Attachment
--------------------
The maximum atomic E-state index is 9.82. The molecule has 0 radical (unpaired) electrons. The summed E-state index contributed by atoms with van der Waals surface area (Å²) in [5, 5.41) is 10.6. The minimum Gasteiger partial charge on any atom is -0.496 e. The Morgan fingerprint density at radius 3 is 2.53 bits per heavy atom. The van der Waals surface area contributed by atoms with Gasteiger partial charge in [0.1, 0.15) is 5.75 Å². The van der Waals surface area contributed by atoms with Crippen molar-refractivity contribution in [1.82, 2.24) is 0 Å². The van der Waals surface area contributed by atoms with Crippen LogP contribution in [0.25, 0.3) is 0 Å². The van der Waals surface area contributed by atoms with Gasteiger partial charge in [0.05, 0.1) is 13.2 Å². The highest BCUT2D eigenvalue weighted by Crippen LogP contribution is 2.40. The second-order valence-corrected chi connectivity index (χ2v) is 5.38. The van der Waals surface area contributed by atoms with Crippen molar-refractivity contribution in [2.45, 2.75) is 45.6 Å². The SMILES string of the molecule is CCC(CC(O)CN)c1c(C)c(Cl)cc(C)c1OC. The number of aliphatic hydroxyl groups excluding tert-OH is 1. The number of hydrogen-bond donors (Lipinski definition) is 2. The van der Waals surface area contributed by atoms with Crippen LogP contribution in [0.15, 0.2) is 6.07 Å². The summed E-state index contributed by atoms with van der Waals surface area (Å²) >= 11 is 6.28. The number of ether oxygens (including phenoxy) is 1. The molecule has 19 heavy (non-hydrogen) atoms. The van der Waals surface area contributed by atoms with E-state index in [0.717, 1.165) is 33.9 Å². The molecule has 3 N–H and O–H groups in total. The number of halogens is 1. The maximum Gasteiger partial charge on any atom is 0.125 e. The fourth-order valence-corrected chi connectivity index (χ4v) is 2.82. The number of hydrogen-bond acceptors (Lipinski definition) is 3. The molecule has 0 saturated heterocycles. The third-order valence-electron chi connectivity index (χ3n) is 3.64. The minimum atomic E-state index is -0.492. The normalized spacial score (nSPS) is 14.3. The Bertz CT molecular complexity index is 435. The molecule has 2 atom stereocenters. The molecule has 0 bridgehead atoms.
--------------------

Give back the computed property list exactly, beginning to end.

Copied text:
The maximum atomic E-state index is 9.82. The molecule has 0 radical (unpaired) electrons. The summed E-state index contributed by atoms with van der Waals surface area (Å²) in [5, 5.41) is 10.6. The minimum Gasteiger partial charge on any atom is -0.496 e. The Morgan fingerprint density at radius 3 is 2.53 bits per heavy atom. The van der Waals surface area contributed by atoms with Gasteiger partial charge in [0.1, 0.15) is 5.75 Å². The van der Waals surface area contributed by atoms with Crippen molar-refractivity contribution in [1.82, 2.24) is 0 Å². The van der Waals surface area contributed by atoms with Crippen LogP contribution in [0.25, 0.3) is 0 Å². The van der Waals surface area contributed by atoms with Gasteiger partial charge in [0.05, 0.1) is 13.2 Å². The highest BCUT2D eigenvalue weighted by Crippen LogP contribution is 2.40. The second-order valence-corrected chi connectivity index (χ2v) is 5.38. The van der Waals surface area contributed by atoms with Crippen molar-refractivity contribution in [2.45, 2.75) is 45.6 Å². The SMILES string of the molecule is CCC(CC(O)CN)c1c(C)c(Cl)cc(C)c1OC. The number of aliphatic hydroxyl groups excluding tert-OH is 1. The number of hydrogen-bond donors (Lipinski definition) is 2. The van der Waals surface area contributed by atoms with Crippen LogP contribution in [0.15, 0.2) is 6.07 Å². The summed E-state index contributed by atoms with van der Waals surface area (Å²) >= 11 is 6.28. The number of ether oxygens (including phenoxy) is 1. The molecule has 19 heavy (non-hydrogen) atoms. The van der Waals surface area contributed by atoms with E-state index in [0.717, 1.165) is 33.9 Å². The molecule has 3 N–H and O–H groups in total. The number of halogens is 1. The maximum Gasteiger partial charge on any atom is 0.125 e. The fourth-order valence-corrected chi connectivity index (χ4v) is 2.82. The number of hydrogen-bond acceptors (Lipinski definition) is 3. The molecule has 0 saturated heterocycles. The third-order valence-electron chi connectivity index (χ3n) is 3.64. The minimum atomic E-state index is -0.492. The normalized spacial score (nSPS) is 14.3. The Bertz CT molecular complexity index is 435. The molecule has 2 atom stereocenters. The molecule has 0 bridgehead atoms.